Former UK Prime Minister Tony Blair has said he believes the UK should hold a second Brexit referendum to break the political impasse on the issue.
Blair, who was Prime Minister between 1997 and 2007, said he believed there would soon be a majority in the UK Parliament for a new vote.
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Blair's intervention came as Prime Minister Theresa May ended a punishing week -- in which she pulled a vote on her Brexit deal from the UK House of Commons and survived a confidence vote brought by her own party -- with a largely fruitless trip to Brussels and little sign that she would ever be able to win parliamentary backing for the deal.
Speaking at a People's Vote event in London, Blair argued that going back to the British people in a second referendum was the proper thing to do now that people better understood what was at stake -- and that this would bring the country the "closure" it craves, rather than disunity.
"What seemed a few months ago unlikely is now I would say above a 50% likelihood. We will go back to the people. Ultimately, this could even make sense to the PM, who could perfectly legitimately say, 'I did my best, my deal was rejected by Parliament, and you the people must give direction that Parliament cannot,'" he said in his address.
Polling indicates that support for a second referendum on the final Brexit deal -- as promoted by the People's Vote campaign -- is growing, Blair said, at the same time as support for the original decision to leave has fallen.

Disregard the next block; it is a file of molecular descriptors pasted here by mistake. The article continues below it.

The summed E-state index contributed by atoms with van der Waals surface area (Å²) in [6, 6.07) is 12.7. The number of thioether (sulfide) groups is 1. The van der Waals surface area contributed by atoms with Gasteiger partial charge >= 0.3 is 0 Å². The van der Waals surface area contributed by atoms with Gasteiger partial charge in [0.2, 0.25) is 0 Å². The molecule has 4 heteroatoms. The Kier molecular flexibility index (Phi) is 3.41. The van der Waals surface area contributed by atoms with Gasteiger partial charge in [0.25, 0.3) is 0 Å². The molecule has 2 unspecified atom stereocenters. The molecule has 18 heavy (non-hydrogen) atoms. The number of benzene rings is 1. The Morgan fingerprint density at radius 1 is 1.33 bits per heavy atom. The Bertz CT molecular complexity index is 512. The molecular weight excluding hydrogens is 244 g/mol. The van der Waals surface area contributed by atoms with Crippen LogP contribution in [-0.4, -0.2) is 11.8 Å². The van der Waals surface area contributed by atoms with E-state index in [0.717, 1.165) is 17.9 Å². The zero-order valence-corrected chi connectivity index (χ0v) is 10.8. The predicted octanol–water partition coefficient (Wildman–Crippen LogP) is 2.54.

"Given all that has happened, the undemocratic thing is to deny people a final say," he said.
"In a new referendum both sides will be able to make their case in the context of the experience of the Brexit negotiation, and what we have learned through it. Who can seriously argue that we do not know more today than in June 2016?"
On BBC Radio earlier, Blair said he believed a majority of MPs in the UK Parliament would soon support a second vote.
In his speech, Blair also urged European leaders to prepare for the possibility of a second referendum and to show that it understood the concerns of British citizens and wanted them to remain, rather than being "passive spectators" to the Brexit debate.
"We are now entering a new phase of Brexit. Government has lost the initiative. Parliament has taken it. We know the options for Brexit. Parliament will have to decide on one of them. If Parliament can't then it should decide to go back to the people," he said.
Whether and how a "people's vote" could be held, particularly given that the clock is ticking down fast on the UK's March 29, 2019 departure from the European Union, is far from clear.
May has repeatedly ruled out the prospect of a second referendum and the leadership of the opposition Labour Party has been non-committal on the subject.